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For High-Definition, Click
In renal cell carcinoma (RCC), there are many variables to consider that can impact care, including medication costs, testing frequency, and management of treatment-related side effects. Brian Rini, MD, notes that the medication costs associated with targeted therapies can be a barrier for patients. When discussing treatment options, he educates the patient upfront on the costs. Although the drugs used in the treatment of RCC are very expensive, adds Daniel Heng, MD, they can effectively double overall survival.

When treating patients, Rini’s practice utilizes care paths, which include an examination of how care should be delivered and the appropriate frequency of tests. Rini notes that some tests are performed out of habit, and their frequent use is not necessarily evidence-based. It often takes 1 to 2 weeks to determine which therapy a patient will receive, which Rini says can be distressing for newly diagnosed patients, as they come to the office thinking they will be treated that day.

Heng, who practices in Canada, notes that first-line therapy in RCC is usually with a tyrosine kinase inhibitor (TKI), either pazopanib or sunitinib. Charles Henderson, MD, also uses pazopanib or sunitinib as first-line therapy. Selection of second-line agents depend on clinical circumstances, such as the duration and nature of response. For a patient with stable disease or response with a first-line TKI who then experiences disease progression after 8 to 12 months, Henderson prefers to try a second-line TKI, such as axitinib. If a patient’s disease progressed in a relatively short amount of time (≤ 4 months) while on a first-line TKI, Henderson considers everolimus as a second-line drug. Henderson adds that, in his opinion, the current RCC National Comprehensive Cancer Network treatment guidelines are overly broad.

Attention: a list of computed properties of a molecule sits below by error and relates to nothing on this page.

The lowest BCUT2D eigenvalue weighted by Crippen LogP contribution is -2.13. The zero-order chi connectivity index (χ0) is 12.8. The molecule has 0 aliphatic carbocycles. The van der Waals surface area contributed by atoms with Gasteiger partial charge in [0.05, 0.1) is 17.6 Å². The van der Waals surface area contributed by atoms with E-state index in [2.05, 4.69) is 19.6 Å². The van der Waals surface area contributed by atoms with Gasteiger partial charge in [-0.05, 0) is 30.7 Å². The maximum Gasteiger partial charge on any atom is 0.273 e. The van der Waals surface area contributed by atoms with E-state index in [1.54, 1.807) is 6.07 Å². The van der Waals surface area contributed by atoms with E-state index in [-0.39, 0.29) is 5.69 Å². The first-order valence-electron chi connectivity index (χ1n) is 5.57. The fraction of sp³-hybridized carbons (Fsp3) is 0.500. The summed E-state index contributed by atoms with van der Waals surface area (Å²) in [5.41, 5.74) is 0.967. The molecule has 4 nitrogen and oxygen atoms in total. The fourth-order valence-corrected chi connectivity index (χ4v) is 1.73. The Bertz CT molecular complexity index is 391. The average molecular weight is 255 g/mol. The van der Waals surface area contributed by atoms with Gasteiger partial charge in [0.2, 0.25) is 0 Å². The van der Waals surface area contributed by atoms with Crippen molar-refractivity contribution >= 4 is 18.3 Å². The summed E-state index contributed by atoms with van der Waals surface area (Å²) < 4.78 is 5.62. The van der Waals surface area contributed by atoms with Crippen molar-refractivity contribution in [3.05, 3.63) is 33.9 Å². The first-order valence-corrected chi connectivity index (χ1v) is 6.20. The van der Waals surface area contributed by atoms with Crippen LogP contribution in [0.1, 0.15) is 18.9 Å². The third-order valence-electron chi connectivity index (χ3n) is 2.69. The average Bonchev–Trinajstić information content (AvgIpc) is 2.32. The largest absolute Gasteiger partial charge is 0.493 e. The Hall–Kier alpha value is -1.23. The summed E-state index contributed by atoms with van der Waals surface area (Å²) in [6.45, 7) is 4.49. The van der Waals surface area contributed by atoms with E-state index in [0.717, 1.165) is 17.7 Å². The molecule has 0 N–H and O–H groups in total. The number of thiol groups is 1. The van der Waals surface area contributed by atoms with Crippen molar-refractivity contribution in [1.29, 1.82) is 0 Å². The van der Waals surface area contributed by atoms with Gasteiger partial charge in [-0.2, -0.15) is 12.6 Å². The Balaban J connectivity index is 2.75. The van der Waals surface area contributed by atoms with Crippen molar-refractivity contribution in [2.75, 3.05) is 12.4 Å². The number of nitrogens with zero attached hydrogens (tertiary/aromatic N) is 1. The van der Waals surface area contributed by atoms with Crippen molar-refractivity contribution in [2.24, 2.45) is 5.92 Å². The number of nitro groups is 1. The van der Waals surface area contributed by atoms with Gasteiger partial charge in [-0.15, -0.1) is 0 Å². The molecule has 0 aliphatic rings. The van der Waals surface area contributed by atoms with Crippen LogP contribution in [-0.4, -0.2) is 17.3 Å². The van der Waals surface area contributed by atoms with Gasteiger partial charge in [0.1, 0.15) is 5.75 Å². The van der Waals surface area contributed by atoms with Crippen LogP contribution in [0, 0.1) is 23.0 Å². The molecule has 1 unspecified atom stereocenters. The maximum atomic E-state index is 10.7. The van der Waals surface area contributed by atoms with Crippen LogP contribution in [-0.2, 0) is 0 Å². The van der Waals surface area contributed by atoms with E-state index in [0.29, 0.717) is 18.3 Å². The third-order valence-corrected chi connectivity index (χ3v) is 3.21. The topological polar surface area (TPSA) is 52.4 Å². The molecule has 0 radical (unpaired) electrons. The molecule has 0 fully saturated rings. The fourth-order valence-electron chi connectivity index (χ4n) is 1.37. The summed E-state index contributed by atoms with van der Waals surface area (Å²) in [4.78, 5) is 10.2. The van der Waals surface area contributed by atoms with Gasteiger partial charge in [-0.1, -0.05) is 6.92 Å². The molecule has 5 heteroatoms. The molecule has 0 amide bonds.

When patients experience treatment-related side effects with a targeted therapy, many clinicians will adjust their dosing schedules rather than discontinue the medication, says Heng. For example, if patients cannot tolerate 50 mg of sunitinib, 4 weeks on, 2 weeks off, they may try 50 mg 2 weeks on, 1 week off, instead of undergoing a dose reduction or a switch in therapy. Heng mentions that an ongoing Canadian phase 2 clinical trial by principal investigator, Georg Bjarnason, is examining dose schedule individualization with sunitinib. In the study, dosing schedules are based on individual tolerability. Heng says there are very encouraging preliminary results, noting that individualizing dose schedules appears to improve outcomes when compared with historic controls.

Heng explains the importance of a healthcare team and their early involvement in a patient’s treatment to proactively manage problems. Heng says that the pharmacist’s role is somewhat different in Canada compared with the United States. Through an outpatient program, the pharmacist can reach out to patients to monitor and manage side effects. Similarly, nurse practitioners also help patients cope with their side effects.